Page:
#6: Launch a (Boring) Business
A common path to seven-figure status is to start a business. In fact, about one in four millionaires run their own firms. They’ll tell you the secret to success isn’t the cachet of a big idea. Most seven-figure enterprises are pretty run-of-the-mill (see table). The key is managing your other C’s: cash flow, credit, customers, and incorporation. Handling those correctly will help you save as much as possible as you’re running the company while also making your firm appealing to potential buyers when it’s time to sell.
What to Do
Improve financing. With rates low and approval by big banks at a post-recession high, this is the best time in years to seek a small-business loan.
Tom Burtzlaff, 57, got a $175,000 SBA-backed loan a few years ago for startup financing for his tech-services franchise in Columbia, Md. The seven-year repayment schedule—longer than the usual three- to five-year bank loan—freed up cash to hire a technical manager “who helped the business quickly build a customer base and is still employed with us today,” he says.
Boost growth. Satisfied clients are a great marketing engine. Trouble is, “everyone says their clients love them, but who knows if it’s true,” says planner Mark Tepper, who works with entrepreneurs. There is a way. Even small outfits, at least those with more than a few clients, can turn to the Net Promoter Score (NPS), which measures what percentage of clients are likely to refer business to you or badmouth you. You can hire consultants to run the numbers or use a free Survey Monkey template.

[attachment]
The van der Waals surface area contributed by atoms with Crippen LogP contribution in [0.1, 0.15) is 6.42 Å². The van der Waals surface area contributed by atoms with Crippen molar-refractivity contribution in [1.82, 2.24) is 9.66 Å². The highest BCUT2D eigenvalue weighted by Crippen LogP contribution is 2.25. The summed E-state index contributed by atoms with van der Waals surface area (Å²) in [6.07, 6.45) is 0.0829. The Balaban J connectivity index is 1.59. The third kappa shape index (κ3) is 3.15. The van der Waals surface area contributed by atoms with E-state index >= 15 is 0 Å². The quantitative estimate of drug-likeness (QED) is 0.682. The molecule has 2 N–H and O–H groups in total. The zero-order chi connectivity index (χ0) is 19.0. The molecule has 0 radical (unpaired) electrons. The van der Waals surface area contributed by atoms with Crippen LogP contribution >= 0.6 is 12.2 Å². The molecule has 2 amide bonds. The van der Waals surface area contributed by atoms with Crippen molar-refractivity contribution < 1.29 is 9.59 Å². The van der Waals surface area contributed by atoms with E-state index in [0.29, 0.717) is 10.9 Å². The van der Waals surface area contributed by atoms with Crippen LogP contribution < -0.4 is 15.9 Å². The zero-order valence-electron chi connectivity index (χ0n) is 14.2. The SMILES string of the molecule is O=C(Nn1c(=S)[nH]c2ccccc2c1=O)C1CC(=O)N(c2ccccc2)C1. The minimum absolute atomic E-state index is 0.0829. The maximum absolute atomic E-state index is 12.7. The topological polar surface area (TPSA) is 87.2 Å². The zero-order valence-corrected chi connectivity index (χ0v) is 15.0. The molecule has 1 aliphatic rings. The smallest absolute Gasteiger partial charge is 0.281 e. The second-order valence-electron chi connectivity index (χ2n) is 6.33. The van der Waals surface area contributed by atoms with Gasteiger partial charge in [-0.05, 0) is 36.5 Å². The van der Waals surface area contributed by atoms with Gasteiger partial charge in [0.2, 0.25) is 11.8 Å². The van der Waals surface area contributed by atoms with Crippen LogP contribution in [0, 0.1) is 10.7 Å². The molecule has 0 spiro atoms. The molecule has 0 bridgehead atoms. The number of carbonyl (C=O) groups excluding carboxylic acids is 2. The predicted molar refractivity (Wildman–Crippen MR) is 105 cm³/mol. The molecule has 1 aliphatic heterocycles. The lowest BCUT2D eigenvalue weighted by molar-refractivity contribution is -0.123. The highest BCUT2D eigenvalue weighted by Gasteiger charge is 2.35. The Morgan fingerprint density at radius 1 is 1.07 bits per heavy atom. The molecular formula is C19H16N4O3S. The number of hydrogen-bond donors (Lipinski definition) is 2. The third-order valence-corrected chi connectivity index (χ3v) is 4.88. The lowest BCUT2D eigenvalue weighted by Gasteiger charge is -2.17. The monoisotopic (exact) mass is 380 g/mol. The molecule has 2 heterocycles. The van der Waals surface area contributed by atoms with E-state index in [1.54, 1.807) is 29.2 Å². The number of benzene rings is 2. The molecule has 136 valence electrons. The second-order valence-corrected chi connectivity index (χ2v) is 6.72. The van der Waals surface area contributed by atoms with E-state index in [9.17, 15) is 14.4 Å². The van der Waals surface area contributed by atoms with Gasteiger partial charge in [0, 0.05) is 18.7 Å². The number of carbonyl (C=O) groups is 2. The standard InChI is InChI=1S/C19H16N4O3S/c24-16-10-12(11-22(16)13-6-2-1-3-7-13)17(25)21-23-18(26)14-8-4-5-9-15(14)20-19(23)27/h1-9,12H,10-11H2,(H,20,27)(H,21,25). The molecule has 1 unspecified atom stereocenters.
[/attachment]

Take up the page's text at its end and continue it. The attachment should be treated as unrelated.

If 20% of your clients are promoters and 10% are detractors, your NPS is 10, about where most firms run, says Bain & Co. The most efficient firms score 50 to 80. Boost your NPS to that level, and you’re likely to double your growth rate.
Keep more of your profits. Is your firm set up as a C corporation? You face double taxation—the company is taxed at corporate rates and you’re taxed on distributed profits. This becomes a real issue at sale.
If you’re eventually going to exit and don’t utilize C corp tax breaks, such as the deductibility of fringe benefits like disability, converting to an S corp makes sense.
But you must start early, says Ron Chernak of the FBB Group, a business broker in Colorado Springs. To keep the tax benefit, the IRS says you must wait 10 years to sell after conversion.
Say you cash out of a C corp in an asset sale of $1 million. At a combined federal and state corporate tax rate of 40%, the firm would owe $400,000 at sale, leaving $600,000 to distribute to shareholders, says Gary Seltzer, a CPA at SSA PC in Colorado Springs. If you’re in the highest federal bracket (20% for qualified dividend income) with a 7% state tax, you’d pay $162,000. You’ll also likely be hit with the 3.8% net investment income tax, for $22,800. Total taxes paid: $584,800.
In an S corp, the $1 million sale would pass through to shareholders and be taxed as ordinary income. Assuming the highest bracket, you’d pay $466,000. Total savings: $118,800.